That’s a very important thing to have when you’re thinking about pursuing a creative career. I feel like a lot of people know it can be an unstable career path to pursue, so they’re afraid of where they might end up if it doesn’t work out. With people who want to do something creative, it’s very important to instill that motivation and acceptance from a young age.

That fear hinders people from following their dreams all the time, and I wish it didn’t. I wish that people went for a thousand percent [of their dreams], but I [also] believe that people possess and receive their deepest desires. [They get] exactly what they truly want. Perhaps, putting everything out on the line could lead to risks that are not conducive to a healthy spirit [and mentality] within themselves. I completely understand. This is a wild journey that we are on, and I’m so grateful for that experience. I don’t know if I’d be here without it.

Is there anything that you feel like you would gain through acting or directing that you don’t feel like you could get or are currently getting through music?

Yes! There is.

They are quite similar creative fields, but they differ in a lot of ways too.

I’ve been lucky to co-direct all [of my] music videos — shout out to Ryan Calavano — that we’ve made so far. I get to scratch that itch of being on a set with a team of people [to] make something together visually, which is an itch that I love to scratch. There’s something about being part of a film that is unlike a piece of music. There are a lot of similarities, [but they] are different [forms of expression]. Movies make you feel something different than [what] a song makes you feel. It’s deeper. It takes more time to create a film than a song or a music video. It’s something that I would love to experience at the highest level whenever that time comes. I’ve already had the chance to work with incredible actors in my career, and it’s just the beginning. Having the opportunity to act alongside my heroes and incredible rising stars, and being able to be a part of that as often as I want, would add another wonderful flavor into my life. I’m always looking for the best. I’m always looking for the best way to live my life and to get the most out of it at every single moment.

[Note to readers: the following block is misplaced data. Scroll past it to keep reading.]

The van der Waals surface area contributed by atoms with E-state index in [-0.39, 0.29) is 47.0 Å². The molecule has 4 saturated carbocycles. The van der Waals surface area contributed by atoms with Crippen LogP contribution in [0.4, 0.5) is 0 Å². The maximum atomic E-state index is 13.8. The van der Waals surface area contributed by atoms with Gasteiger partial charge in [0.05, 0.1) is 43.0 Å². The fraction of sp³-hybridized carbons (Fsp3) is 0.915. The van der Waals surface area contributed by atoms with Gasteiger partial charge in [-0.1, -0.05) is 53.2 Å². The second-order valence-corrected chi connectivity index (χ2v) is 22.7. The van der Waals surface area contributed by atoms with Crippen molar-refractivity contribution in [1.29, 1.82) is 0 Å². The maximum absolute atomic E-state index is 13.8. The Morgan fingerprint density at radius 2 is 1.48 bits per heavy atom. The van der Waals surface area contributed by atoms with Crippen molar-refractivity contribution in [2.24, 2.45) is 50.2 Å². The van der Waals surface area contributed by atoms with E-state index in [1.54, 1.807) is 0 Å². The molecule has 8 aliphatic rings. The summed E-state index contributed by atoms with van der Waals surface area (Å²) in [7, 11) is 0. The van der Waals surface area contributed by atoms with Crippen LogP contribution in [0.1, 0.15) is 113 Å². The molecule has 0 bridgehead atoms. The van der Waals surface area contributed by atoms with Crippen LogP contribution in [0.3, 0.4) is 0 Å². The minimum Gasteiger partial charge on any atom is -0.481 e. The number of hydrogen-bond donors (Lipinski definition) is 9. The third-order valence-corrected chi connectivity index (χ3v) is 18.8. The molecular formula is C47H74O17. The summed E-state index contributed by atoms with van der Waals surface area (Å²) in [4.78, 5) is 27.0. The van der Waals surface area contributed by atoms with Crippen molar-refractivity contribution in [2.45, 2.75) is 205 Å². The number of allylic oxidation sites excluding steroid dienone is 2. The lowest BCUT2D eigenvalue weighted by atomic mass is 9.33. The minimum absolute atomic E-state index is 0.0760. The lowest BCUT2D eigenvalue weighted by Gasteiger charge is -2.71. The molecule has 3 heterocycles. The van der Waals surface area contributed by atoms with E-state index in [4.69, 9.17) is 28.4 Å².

Who were some of the biggest influences or inspirations that shaped you and your work today?

With these questions, anybody that you [mention, there are] twenty people you don’t mention that should be mentioned, but I will try to say as many as I can. I absolutely love Nirvana. Stanley Kubrick’s films are jaw-dropping. Amy Winehouse has had a huge impact on my life. Aretha Franklin has had a huge impact on my life. And The Beatles. Every time you think of somebody, [you think of somebody] else.

I love Elliott Smith. I love The Cure, Joni Mitchell, Michael Jackson, Prince, and David Bowie. [I also love] Francis Ford Coppola. If we’re talking about [actors], there’s Marlon Brando, Denzel Washington, Meryl Streep, and Barbara Stanwyck. [The list] goes on and on.

I can definitely tell that you have a varied taste in music, so I’m sure that there are so many different people from different genres.

I [haven’t] even [mentioned] Cat Stevens, Van Morrison, or Lana Del Rey. [There are] so many people that I’m missing. [There are] recent artists that are so incredible, like boygenius. Lil Yachty’s most recent album is amazing. Have you heard it?

I have not. I’ll have to check it out.

Please check it out. The musicality [of] it is [phenomenal]. Aurora is [also] incredible. My best friend loves Aurora, so I hear her quite a bit.

Let’s talk about your creative process. Obviously, that can change from song to song. What are some of the more consistent moments or steps in your process when you’re creating your songs?

Iceis, are you a songwriter?

Yes and no. I write a lot of lyrics.